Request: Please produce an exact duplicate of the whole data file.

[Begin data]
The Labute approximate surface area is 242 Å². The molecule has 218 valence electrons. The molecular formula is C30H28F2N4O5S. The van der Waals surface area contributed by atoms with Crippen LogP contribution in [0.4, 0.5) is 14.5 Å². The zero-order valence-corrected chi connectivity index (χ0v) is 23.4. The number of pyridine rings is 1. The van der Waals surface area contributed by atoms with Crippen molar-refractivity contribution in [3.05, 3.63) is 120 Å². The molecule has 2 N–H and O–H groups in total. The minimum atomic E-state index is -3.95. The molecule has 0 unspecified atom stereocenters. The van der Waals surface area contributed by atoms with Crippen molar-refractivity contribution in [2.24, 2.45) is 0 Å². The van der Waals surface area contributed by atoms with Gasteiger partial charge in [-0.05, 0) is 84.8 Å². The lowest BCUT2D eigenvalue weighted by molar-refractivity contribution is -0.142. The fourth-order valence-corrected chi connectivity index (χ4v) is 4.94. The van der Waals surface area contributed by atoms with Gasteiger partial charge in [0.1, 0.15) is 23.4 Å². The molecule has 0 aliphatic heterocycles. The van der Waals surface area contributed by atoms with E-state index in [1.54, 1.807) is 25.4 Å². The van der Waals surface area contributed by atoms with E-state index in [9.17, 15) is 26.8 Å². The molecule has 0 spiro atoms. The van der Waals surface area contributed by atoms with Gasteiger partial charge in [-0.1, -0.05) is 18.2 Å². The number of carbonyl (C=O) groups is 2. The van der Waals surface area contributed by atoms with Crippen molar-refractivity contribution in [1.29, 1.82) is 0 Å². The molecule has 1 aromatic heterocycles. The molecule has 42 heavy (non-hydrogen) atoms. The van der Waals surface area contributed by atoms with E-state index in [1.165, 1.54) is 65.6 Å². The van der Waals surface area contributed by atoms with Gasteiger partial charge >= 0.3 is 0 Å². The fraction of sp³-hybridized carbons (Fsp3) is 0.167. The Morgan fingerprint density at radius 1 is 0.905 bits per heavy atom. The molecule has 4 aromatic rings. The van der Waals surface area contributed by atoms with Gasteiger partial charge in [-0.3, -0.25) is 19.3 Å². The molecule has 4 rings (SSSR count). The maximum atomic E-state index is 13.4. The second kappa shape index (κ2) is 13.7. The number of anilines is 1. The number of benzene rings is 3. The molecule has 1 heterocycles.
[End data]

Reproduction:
The Labute approximate surface area is 242 Å². The molecule has 218 valence electrons. The molecular formula is C30H28F2N4O5S. The van der Waals surface area contributed by atoms with Crippen LogP contribution in [0.4, 0.5) is 14.5 Å². The zero-order valence-corrected chi connectivity index (χ0v) is 23.4. The number of pyridine rings is 1. The van der Waals surface area contributed by atoms with Crippen molar-refractivity contribution in [3.05, 3.63) is 120 Å². The molecule has 2 N–H and O–H groups in total. The minimum atomic E-state index is -3.95. The molecule has 0 unspecified atom stereocenters. The van der Waals surface area contributed by atoms with Crippen molar-refractivity contribution in [2.24, 2.45) is 0 Å². The van der Waals surface area contributed by atoms with Gasteiger partial charge in [-0.05, 0) is 84.8 Å². The lowest BCUT2D eigenvalue weighted by molar-refractivity contribution is -0.142. The fourth-order valence-corrected chi connectivity index (χ4v) is 4.94. The van der Waals surface area contributed by atoms with Gasteiger partial charge in [0.1, 0.15) is 23.4 Å². The molecule has 0 aliphatic heterocycles. The van der Waals surface area contributed by atoms with E-state index in [1.54, 1.807) is 25.4 Å². The van der Waals surface area contributed by atoms with E-state index in [9.17, 15) is 26.8 Å². The molecule has 0 spiro atoms. The van der Waals surface area contributed by atoms with Gasteiger partial charge in [-0.1, -0.05) is 18.2 Å². The number of carbonyl (C=O) groups is 2. The van der Waals surface area contributed by atoms with Crippen molar-refractivity contribution in [1.29, 1.82) is 0 Å². The molecule has 1 aromatic heterocycles. The molecule has 42 heavy (non-hydrogen) atoms. The van der Waals surface area contributed by atoms with E-state index in [1.165, 1.54) is 65.6 Å². The van der Waals surface area contributed by atoms with Gasteiger partial charge >= 0.3 is 0 Å². The fraction of sp³-hybridized carbons (Fsp3) is 0.167. The Morgan fingerprint density at radius 1 is 0.905 bits per heavy atom. The molecule has 4 aromatic rings. The van der Waals surface area contributed by atoms with Gasteiger partial charge in [-0.3, -0.25) is 19.3 Å². The molecule has 4 rings (SSSR count). The maximum atomic E-state index is 13.4. The second kappa shape index (κ2) is 13.7. The number of anilines is 1. The number of benzene rings is 3. The molecule has 1 heterocycles.